Posted on February 4, 2020 in ATSC News
CES was quite a “coming out party” for ATSC 3.0. The slogan “20 in 2020” suitably reflects the strong support of consumer electronics manufacturers for ATSC 3.0. ATSC stalwart supporters LG, Samsung and Sony collectively announced 20 models of “NEXTGEN TV” receivers with ATSC 3.0 reception capability. Cynics might say that there are many models of TVs in the marketplace, but to put the consumer launch in perspective, we have to remember that the launch of ATSC 1.0 in 1998 saw ONE model each from the prominent manufacturers of the day.
On the broadcaster side, plans have expanded to launch ATSC 3.0 services in some 60 markets (including the Top 40 Nielsen markets), thanks to the combined efforts of broadcasters led by Pearl TV and Sinclair/ ONE Media. Yes, there are 210 “designated market areas” (DMAs) as measured and reported by Nielsen. But again, to put this into perspective, it’s a strong start to a voluntary transition, compared to the phased imposition of government mandates for stations to go on-air with ATSC 1.0 beginning in 1999. In fact, in January 2001 CEA reported that there were about 90 broadcasters on-air with DTV, many in smaller markets. In drawing comparisons, we have to remember that each ATSC 3.0 “lighthouse” station will carry more than one broadcaster’s programming. Even a conservative estimate of two broadcasters participating in a lighthouse means a forecast that over 120 stations’ content will soon be on-air. More realistically, 3 or 4 broadcasters will likely participate in a lighthouse station … well, you do the math!
The consumer electronics industry backdrop for the launch of ATSC 3.0 reveals a vibrant market for television products. Screen sizes continue to grow … and 8K displays are now clearly the new high end of display resolution capability, while 4K resolution is now the norm in mid-range and some low-end models. Dynamic range improvements also continue, as both peak brightness levels increase, and black levels get darker. And it’s also notable that the audio performance of TVs continues to improve, even as high performance immersive audio systems and soundbars are becoming more widely available at lower costs. So, as the basic video and audio rendering capabilities of consumer products improve, it’s a fortunate timing with the advanced 4K/HDR and audio capabilities that are part of the ATSC 3.0 standard.
At CES we saw more and more “smart TVs” that are capable of internet streaming and that therefore already include much of the IP-based “technology stack” that we use in ATSC 3.0. This makes me optimistic that we will see even more receiver models with ATSC 3.0 capability at CES 2021, as manufacturers gain experience with integrating the ATSC 3.0 and the broadband streaming “decoding pipelines” in their products. Perhaps even more exciting is that the smart TVs are ready-made for the new interactivity capability of “Broadcaster Apps,” which have the promise of delivering new viewing experiences to consumers.
Even those consumers who purchase a new TV without a 3.0 tuner this year will benefit from some significant future-proofing. Most new TVs shown at CES now accept High Dynamic Range (HDR) video signal formats over their HDMI connections, making them good candidates for ATSC 3.0 converter boxes that will surely come in the future. Who knows, perhaps we will even see combined streaming and 3.0 over-the-air receivers sometime soon?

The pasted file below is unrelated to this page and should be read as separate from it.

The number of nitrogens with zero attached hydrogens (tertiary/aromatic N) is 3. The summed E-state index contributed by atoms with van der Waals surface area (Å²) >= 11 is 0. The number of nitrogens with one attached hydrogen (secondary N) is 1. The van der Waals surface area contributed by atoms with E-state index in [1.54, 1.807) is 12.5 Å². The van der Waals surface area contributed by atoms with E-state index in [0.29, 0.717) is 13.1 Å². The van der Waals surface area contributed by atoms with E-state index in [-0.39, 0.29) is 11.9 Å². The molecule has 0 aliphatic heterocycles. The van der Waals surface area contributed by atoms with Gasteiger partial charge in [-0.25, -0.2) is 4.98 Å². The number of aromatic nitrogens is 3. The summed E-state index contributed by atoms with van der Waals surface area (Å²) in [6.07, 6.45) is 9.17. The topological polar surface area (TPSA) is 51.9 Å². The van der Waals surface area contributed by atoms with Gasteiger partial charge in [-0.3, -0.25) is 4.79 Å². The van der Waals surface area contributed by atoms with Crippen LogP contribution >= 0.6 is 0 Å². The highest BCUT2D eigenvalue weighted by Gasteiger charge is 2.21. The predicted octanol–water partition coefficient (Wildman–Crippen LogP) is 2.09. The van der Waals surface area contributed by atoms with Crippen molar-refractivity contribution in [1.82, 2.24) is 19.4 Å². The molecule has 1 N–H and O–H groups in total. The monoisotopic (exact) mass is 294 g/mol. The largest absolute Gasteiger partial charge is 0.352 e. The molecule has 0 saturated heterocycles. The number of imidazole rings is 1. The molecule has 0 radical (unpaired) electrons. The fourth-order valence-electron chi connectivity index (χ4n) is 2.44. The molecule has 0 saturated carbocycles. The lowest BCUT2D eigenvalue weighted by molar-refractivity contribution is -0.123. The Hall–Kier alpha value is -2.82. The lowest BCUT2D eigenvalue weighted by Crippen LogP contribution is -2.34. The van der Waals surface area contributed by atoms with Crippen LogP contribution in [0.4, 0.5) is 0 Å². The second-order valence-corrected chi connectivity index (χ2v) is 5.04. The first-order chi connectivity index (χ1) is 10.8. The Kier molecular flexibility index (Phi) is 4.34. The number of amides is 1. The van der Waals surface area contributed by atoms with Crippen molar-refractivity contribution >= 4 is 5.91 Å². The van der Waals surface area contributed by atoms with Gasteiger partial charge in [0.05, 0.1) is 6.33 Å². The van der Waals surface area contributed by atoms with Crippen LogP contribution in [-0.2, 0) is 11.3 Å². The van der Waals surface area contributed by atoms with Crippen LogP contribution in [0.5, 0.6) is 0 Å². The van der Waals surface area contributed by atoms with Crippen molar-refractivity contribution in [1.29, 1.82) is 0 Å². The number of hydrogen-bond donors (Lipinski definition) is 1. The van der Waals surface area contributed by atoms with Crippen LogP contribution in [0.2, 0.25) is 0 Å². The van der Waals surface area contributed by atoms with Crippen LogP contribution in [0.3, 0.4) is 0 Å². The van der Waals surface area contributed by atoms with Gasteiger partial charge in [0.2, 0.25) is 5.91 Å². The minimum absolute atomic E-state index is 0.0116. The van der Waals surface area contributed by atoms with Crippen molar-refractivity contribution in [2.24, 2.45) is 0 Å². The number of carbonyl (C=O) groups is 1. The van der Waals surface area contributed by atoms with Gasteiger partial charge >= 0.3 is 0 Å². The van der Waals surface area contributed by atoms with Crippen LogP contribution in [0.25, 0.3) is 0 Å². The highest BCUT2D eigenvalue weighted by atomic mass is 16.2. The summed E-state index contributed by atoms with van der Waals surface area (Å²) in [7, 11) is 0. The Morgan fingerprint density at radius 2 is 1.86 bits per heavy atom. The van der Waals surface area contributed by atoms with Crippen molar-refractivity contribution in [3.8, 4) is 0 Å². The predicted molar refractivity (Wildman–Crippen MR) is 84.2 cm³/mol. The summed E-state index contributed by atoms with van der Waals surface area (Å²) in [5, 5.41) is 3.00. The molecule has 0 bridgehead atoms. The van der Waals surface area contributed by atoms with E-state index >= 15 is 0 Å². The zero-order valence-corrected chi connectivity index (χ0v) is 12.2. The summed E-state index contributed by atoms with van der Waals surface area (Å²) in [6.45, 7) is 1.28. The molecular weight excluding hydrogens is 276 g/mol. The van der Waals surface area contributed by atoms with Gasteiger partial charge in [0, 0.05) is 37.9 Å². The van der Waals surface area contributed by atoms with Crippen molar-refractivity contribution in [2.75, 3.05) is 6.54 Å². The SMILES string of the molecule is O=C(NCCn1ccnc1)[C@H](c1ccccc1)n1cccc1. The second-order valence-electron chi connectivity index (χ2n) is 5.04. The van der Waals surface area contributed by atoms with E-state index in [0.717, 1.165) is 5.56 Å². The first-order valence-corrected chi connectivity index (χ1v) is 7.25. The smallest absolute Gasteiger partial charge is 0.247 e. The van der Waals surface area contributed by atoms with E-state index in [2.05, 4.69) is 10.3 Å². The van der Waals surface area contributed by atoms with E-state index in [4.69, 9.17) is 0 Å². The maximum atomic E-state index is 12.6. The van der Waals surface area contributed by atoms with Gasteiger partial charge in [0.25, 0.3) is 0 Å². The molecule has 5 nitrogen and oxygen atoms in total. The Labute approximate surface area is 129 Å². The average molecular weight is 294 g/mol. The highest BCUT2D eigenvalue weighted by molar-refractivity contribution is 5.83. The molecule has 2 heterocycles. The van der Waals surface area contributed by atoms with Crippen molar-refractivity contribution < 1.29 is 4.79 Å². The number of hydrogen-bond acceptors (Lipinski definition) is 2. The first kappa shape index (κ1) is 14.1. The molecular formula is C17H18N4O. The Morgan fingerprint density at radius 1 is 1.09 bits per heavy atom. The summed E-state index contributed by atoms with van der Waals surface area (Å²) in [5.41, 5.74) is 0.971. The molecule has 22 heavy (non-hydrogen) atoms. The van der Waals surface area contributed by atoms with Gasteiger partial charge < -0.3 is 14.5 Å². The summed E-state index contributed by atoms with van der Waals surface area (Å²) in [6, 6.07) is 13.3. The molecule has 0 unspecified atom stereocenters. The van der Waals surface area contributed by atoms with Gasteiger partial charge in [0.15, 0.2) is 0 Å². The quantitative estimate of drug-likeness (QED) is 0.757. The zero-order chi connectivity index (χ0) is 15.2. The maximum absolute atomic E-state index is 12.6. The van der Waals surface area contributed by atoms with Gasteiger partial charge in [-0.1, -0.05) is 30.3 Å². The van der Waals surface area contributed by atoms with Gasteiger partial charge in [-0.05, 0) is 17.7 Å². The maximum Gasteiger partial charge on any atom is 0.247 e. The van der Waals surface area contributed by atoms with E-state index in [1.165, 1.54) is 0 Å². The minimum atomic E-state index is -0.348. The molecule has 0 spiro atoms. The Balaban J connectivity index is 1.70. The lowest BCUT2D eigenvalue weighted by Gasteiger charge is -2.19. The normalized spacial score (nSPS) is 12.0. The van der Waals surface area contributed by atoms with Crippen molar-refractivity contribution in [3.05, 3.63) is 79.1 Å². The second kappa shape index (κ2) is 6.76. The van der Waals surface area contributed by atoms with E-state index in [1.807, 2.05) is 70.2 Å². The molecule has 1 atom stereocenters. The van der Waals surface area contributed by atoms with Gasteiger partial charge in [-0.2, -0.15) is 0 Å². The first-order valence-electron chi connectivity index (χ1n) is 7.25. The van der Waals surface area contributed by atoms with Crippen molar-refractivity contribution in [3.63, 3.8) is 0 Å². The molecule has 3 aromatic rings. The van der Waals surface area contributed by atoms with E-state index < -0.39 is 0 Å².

CES underscored that this is a very exciting time in the television industry as we see the launch of the first ATSC 3.0 receiver products and broadcast services in the U.S. As for the future – “stay tuned” as they say! It seems pretty safe to predict that we will continue to see innovation in both products and services that are built on ATSC 3.0 technology.
After spending 17 years at NBC Universal in various key senior technology positions, Glenn Reitmeier recently left the NBCU to form GlennReitmeierTV, a consulting agency with a focus on helping industry thought leaders at the intersection of technology, business and legal issues. Reitmeier was actively involved in the development and rollout of ATSC 1.0 and spent part of CES 2020 working in the ATSC booth.
Posted in ATSC News
Subscribe to The Standard, our monthly newsletter. Learn More
ATSC is a membership organization with both voting and observer categories. Voting members include corporations, nonprofit organizations, and government entities, and they participate actively in the work of ATSC. Observers are individuals or entities not eligible to be a voting member.
Subscribe to The Standard, our monthly newsletter, to stay up-to-date with ATSC news and events around the world.
Advanced Television Systems Committee, Inc.
1300 I Street NW, Suite 400E
Washington, DC 20005
The Advanced Television Systems Committee, Inc., is an international, non-profit organization developing voluntary standards and recommended practices for digital terrestrial broadcasting. ATSC member organizations represent the broadcast, broadcast equipment, motion picture, consumer electronics, computer, cable, satellite, and semiconductor industries. ATSC also develops digital terrestrial broadcasting implementation strategies and supports educational activities on ATSC standards.